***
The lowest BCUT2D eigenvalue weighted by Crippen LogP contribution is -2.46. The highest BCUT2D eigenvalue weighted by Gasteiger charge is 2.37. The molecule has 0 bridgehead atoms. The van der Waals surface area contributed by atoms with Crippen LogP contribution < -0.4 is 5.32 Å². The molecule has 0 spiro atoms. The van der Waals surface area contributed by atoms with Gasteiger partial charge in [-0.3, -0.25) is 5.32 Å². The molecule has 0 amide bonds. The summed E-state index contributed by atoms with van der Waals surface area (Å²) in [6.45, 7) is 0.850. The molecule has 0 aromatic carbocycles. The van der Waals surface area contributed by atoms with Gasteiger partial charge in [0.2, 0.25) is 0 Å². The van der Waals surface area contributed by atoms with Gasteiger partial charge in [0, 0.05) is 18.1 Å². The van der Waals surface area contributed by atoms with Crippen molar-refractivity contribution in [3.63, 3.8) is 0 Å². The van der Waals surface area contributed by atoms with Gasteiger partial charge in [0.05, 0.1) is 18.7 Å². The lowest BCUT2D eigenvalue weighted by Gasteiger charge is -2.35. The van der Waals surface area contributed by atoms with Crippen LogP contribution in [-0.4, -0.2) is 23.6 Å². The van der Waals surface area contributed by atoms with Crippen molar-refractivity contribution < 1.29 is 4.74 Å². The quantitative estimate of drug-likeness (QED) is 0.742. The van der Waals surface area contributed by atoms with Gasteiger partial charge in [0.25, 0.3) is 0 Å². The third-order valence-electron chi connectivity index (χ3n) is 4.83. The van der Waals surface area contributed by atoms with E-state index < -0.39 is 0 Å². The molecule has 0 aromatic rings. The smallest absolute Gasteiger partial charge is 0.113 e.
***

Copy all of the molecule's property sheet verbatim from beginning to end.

The lowest BCUT2D eigenvalue weighted by Crippen LogP contribution is -2.46. The highest BCUT2D eigenvalue weighted by Gasteiger charge is 2.37. The molecule has 0 bridgehead atoms. The van der Waals surface area contributed by atoms with Crippen LogP contribution < -0.4 is 5.32 Å². The molecule has 0 spiro atoms. The van der Waals surface area contributed by atoms with Gasteiger partial charge in [-0.3, -0.25) is 5.32 Å². The molecule has 0 amide bonds. The summed E-state index contributed by atoms with van der Waals surface area (Å²) in [6.45, 7) is 0.850. The molecule has 0 aromatic carbocycles. The van der Waals surface area contributed by atoms with Gasteiger partial charge in [0.2, 0.25) is 0 Å². The van der Waals surface area contributed by atoms with Gasteiger partial charge in [0, 0.05) is 18.1 Å². The van der Waals surface area contributed by atoms with Crippen molar-refractivity contribution in [3.63, 3.8) is 0 Å². The van der Waals surface area contributed by atoms with Gasteiger partial charge in [0.05, 0.1) is 18.7 Å². The lowest BCUT2D eigenvalue weighted by Gasteiger charge is -2.35. The van der Waals surface area contributed by atoms with Crippen LogP contribution in [-0.4, -0.2) is 23.6 Å². The van der Waals surface area contributed by atoms with Crippen molar-refractivity contribution < 1.29 is 4.74 Å². The quantitative estimate of drug-likeness (QED) is 0.742. The van der Waals surface area contributed by atoms with Gasteiger partial charge in [0.25, 0.3) is 0 Å². The third-order valence-electron chi connectivity index (χ3n) is 4.83. The van der Waals surface area contributed by atoms with E-state index < -0.39 is 0 Å². The molecule has 0 aromatic rings. The smallest absolute Gasteiger partial charge is 0.113 e.